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James G. Barbee

Born in New Orleans, Louisiana, the artist’s family moved to the small town of Columbia Mississippi when he was three years old. He spent most of the years of his childhood there but went on to college at the University of Miami in Miami, Florida and graduated with a dual major in Biology and Chemistry. He entered medical school at Tulane, and then began his residency training in psychiatry at Washington University in Saint Louis, completing it at the University of California San Diego. Upon graduation in 1982 he returned as a faculty member at the LSU School of Medicine in New Orleans where he rose to the position of Professor of Psychiatry, Pharmacology and Neuroscience until he entered private practice as a psychiatrist in 2009.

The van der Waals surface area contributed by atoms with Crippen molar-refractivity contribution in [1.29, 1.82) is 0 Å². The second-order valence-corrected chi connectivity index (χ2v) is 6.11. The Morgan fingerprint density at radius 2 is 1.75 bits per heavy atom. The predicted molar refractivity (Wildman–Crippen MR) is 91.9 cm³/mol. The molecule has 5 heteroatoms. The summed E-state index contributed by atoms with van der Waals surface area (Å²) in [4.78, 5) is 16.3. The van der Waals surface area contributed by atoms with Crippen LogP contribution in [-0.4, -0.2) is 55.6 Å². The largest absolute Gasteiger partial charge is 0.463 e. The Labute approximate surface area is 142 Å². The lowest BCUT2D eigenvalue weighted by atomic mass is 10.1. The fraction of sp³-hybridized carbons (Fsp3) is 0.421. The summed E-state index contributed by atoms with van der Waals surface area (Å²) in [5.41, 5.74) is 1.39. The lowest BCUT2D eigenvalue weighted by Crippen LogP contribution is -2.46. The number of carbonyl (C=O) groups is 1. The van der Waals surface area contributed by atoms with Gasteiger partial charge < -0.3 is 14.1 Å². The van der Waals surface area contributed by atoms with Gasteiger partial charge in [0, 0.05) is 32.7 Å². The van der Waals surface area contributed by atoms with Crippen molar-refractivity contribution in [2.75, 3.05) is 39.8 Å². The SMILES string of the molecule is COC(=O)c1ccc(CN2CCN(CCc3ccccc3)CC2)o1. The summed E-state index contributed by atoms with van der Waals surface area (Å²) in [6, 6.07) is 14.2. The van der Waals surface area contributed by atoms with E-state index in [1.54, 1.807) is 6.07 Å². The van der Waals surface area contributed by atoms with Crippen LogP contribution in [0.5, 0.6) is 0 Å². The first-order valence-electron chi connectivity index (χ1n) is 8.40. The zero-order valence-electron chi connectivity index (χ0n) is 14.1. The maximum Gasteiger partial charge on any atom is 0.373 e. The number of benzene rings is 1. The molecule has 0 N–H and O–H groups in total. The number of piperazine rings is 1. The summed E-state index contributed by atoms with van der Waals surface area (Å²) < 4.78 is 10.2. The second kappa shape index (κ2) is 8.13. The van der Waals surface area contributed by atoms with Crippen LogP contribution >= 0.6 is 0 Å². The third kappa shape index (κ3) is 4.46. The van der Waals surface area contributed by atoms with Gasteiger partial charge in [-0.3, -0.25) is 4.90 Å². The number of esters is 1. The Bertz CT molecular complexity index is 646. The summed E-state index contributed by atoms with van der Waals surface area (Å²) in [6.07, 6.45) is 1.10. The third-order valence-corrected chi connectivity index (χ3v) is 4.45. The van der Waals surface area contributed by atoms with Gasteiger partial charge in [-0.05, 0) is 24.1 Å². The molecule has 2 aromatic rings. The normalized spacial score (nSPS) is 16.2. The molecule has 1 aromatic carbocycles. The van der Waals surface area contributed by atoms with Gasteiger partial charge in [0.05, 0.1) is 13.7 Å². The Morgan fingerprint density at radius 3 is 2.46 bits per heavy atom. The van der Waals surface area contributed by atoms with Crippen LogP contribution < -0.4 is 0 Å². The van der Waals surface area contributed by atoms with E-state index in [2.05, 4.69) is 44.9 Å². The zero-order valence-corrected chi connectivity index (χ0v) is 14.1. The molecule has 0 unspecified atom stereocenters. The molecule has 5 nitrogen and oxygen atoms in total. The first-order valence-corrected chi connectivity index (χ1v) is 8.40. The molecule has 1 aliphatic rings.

Jim began his training in photography as an undergraduate at the University of Miami, taking a course in the subject in the semester before entering medical school. Despite the long hours and demands of his medical career, he continued his interest in fine art and photography, attending museums and shows throughout the country whenever possible. He continued making photographs throughout medical school and residency, setting up darkrooms in the closets of his apartments as he moved about the country. Upon moving to California, he fell under the spell of the California landscape, traveling hundreds of miles around the state whenever his schedule allowed, working primarily with a 4 x 5-inch view camera in the tradition of such greats as Ansel Adams, Paul Strand, and Edward Weston.  After moving back to New Orleans, he continued trips out west, and notes that one of his greatest accomplishments during this time was learning how to lightproof the bathroom of any cheap hotel in the country in order to load the film holders necessary in large-format photography. He had his first image accepted in a show in 1992, but over time, he grew frustrated by his failure to evolve artistically beyond his early influences, and the relatively limited range of creative controls possible with film-based photography in that era. Searching for a new direction, he shelved his camera and began drawing and painting in oils for almost 20 years, taking numerous courses at the New Orleans Academy of Fine Arts (NOAFA). It was while using a digital camera to take photographs for paintings that he began to appreciate the possibilities inherent in digital photography. Around this time, he also happened to attend a show of William Eggleston’s photographs, taken mostly in the American South—the passion was back! He took courses at NOAFA in Adobe Lightroom and Photoshop but credits the years of drawing and painting (which he continues) as a strong influence in his creative process in making photographs at this time in his life. He also cites his work as a psychiatrist as another important creative influence as his work has evolved. Over the years, he has watched as his patients often are forced to struggle with undeserved adversity, trying to make sense of their lives and the world in which they live, encompassing both the terrible beauty and horror. It is that same complexity that the artist hopes is apparent in his photographs.